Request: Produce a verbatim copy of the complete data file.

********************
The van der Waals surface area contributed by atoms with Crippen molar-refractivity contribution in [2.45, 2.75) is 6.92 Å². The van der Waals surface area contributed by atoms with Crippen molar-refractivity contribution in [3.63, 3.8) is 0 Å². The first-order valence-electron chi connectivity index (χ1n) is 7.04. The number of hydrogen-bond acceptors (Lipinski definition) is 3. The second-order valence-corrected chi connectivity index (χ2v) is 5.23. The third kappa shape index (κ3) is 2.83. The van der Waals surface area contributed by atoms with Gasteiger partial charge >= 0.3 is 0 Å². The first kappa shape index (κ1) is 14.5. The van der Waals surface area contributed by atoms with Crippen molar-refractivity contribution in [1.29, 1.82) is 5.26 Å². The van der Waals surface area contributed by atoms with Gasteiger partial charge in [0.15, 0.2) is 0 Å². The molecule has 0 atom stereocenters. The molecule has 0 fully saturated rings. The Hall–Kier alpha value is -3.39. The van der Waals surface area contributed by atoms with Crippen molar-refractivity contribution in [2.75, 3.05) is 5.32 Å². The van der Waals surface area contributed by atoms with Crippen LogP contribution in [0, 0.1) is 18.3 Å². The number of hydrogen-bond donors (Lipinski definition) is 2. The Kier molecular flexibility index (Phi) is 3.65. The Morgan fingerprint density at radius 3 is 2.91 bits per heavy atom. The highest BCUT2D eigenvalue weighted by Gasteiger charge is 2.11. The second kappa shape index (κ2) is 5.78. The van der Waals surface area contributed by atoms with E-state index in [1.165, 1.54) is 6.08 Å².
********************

The van der Waals surface area contributed by atoms with Crippen molar-refractivity contribution in [2.45, 2.75) is 6.92 Å². The van der Waals surface area contributed by atoms with Crippen molar-refractivity contribution in [3.63, 3.8) is 0 Å². The first-order valence-electron chi connectivity index (χ1n) is 7.04. The number of hydrogen-bond acceptors (Lipinski definition) is 3. The second-order valence-corrected chi connectivity index (χ2v) is 5.23. The third kappa shape index (κ3) is 2.83. The van der Waals surface area contributed by atoms with Gasteiger partial charge >= 0.3 is 0 Å². The first kappa shape index (κ1) is 14.5. The van der Waals surface area contributed by atoms with Crippen molar-refractivity contribution in [1.29, 1.82) is 5.26 Å². The van der Waals surface area contributed by atoms with Gasteiger partial charge in [0.15, 0.2) is 0 Å². The molecule has 0 atom stereocenters. The molecule has 0 fully saturated rings. The Hall–Kier alpha value is -3.39. The van der Waals surface area contributed by atoms with Crippen molar-refractivity contribution in [2.75, 3.05) is 5.32 Å². The van der Waals surface area contributed by atoms with Crippen LogP contribution in [0, 0.1) is 18.3 Å². The number of hydrogen-bond donors (Lipinski definition) is 2. The Kier molecular flexibility index (Phi) is 3.65. The Morgan fingerprint density at radius 3 is 2.91 bits per heavy atom. The highest BCUT2D eigenvalue weighted by Gasteiger charge is 2.11. The second kappa shape index (κ2) is 5.78. The van der Waals surface area contributed by atoms with E-state index in [1.165, 1.54) is 6.08 Å².